Will (young) Amsterdammers be able to practice a profession other than computers and knowledge work in ten years' time? Will we be able to build, repair or further develop the city ourselves? With rising prices of land, rent and houses, it is becoming increasingly complex in Amsterdam to find places that offer space for makership and other forms of urban industry, while Amsterdam aims to be fully circular by 2050.
At a time when we have to reinvent our life in the city under the pressure of a changing climate, there is a great need for craftsmanship that actually makes the sustainable transition possible. What can makers, companies, educational institutions and government do together to strengthen the maker culture in the city?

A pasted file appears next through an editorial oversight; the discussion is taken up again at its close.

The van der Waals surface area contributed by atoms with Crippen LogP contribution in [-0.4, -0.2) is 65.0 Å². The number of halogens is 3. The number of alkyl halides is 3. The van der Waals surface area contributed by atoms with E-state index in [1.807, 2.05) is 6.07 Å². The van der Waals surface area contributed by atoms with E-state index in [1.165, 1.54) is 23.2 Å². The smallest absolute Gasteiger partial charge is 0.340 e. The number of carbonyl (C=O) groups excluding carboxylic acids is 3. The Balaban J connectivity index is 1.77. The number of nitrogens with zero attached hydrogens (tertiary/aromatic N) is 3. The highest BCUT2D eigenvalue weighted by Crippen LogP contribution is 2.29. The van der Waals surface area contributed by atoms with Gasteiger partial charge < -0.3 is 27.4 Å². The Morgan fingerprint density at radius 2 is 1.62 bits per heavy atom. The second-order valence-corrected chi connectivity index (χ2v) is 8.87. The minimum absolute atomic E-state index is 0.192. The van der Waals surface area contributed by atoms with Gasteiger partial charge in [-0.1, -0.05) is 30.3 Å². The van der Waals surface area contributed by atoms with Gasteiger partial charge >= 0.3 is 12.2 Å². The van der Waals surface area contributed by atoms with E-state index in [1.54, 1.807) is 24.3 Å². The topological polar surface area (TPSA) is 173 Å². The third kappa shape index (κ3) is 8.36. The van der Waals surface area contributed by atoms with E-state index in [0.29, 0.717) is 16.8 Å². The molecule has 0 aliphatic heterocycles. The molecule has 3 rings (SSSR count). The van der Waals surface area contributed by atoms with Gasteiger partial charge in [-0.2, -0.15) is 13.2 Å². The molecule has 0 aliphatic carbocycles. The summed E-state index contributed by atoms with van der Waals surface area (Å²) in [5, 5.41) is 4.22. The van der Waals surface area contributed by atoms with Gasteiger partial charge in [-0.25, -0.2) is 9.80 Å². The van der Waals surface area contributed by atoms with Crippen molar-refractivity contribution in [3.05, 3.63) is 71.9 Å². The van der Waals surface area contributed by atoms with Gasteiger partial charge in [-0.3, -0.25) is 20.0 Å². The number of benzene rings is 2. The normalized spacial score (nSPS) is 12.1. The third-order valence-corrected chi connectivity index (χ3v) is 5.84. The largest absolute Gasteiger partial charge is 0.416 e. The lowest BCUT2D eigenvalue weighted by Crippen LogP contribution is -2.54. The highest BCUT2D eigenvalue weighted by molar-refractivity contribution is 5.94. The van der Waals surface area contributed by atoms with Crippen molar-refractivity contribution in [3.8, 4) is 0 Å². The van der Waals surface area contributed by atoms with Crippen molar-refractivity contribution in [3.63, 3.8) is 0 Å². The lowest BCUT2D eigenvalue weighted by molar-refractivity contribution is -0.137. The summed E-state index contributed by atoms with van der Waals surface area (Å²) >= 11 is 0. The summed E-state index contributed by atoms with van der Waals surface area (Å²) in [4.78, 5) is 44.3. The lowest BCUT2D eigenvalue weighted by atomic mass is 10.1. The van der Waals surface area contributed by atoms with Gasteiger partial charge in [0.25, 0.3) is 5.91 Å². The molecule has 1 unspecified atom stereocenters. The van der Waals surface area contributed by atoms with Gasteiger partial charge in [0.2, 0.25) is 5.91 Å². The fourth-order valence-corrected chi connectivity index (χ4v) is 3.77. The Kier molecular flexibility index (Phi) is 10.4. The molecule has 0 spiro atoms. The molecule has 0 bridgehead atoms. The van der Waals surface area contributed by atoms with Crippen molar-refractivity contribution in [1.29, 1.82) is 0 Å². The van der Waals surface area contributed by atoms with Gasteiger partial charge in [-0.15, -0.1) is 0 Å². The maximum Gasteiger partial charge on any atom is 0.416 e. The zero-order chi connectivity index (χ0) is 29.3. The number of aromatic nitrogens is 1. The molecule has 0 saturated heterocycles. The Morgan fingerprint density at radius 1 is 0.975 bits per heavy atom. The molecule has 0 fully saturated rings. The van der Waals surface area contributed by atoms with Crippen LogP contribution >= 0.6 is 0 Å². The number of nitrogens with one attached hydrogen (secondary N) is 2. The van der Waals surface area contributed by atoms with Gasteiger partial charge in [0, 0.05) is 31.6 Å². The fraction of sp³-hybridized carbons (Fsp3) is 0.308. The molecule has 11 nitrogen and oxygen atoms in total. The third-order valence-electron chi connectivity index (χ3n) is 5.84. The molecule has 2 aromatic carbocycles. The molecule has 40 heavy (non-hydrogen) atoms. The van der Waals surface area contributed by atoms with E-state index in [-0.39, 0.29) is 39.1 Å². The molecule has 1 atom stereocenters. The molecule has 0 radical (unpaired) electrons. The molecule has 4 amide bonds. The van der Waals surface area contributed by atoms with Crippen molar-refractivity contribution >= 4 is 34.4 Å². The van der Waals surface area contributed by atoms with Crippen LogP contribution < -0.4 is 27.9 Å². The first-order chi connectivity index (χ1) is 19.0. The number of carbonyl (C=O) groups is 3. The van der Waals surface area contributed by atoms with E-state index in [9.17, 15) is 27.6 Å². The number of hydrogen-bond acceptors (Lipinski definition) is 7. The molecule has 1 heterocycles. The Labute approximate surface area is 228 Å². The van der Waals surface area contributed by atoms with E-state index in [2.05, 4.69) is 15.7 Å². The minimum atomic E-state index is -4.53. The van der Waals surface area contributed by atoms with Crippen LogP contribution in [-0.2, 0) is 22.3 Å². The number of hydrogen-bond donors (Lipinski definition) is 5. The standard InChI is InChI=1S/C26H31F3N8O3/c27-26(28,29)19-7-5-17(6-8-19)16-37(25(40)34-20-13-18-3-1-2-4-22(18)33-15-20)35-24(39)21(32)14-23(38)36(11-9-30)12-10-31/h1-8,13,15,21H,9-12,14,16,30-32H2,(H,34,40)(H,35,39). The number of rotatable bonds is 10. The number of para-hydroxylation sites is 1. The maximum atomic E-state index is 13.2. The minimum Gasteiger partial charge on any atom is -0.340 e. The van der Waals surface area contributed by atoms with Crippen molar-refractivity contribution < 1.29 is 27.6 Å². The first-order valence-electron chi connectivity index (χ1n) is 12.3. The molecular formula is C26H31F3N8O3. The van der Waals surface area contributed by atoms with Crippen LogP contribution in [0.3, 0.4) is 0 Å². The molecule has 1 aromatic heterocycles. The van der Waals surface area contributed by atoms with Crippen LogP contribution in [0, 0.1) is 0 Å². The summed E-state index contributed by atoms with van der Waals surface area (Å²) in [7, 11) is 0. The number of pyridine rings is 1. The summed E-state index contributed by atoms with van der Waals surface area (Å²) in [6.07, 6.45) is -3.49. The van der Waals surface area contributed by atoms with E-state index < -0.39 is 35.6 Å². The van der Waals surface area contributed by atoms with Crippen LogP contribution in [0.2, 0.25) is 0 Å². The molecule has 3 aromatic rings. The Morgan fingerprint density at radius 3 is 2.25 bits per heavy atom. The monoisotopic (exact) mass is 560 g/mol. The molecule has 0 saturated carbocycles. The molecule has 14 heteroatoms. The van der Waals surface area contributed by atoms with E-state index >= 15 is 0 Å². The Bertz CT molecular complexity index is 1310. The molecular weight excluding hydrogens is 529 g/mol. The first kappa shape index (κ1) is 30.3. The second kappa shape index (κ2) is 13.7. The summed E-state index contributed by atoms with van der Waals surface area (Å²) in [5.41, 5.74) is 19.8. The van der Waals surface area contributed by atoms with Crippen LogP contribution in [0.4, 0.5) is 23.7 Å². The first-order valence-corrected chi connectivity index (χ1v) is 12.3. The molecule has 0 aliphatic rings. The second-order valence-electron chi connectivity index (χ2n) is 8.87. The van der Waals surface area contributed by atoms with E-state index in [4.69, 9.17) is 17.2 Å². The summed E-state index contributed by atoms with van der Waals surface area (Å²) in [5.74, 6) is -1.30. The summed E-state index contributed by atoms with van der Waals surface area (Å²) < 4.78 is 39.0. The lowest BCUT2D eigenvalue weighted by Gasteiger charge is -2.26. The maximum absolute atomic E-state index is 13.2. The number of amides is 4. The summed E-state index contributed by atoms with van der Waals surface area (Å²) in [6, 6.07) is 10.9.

On Wednesday, October 6, Marleen Dijkhof from Schoenmakerette, Hester Dibbits from Reinwardt Academy, Indira Von Oven from Wood and Furniture College, Huib Koel from Made Up North, and others will discuss urban building, the work perspective of craftsmanship, land prices and what it means to to learn to weld.
In collaboration with Pakhuis de Zwijger and Wood and Furniture College. The program is a public presentation of Centrinno. In this European project we investigate how the manufacturing culture in industrial heritage areas can contribute to inclusive and sustainable cities.
The Centrinno project has been funded by the European Union's Horizon 2020 research and innovation program under grant agreement No. 869595.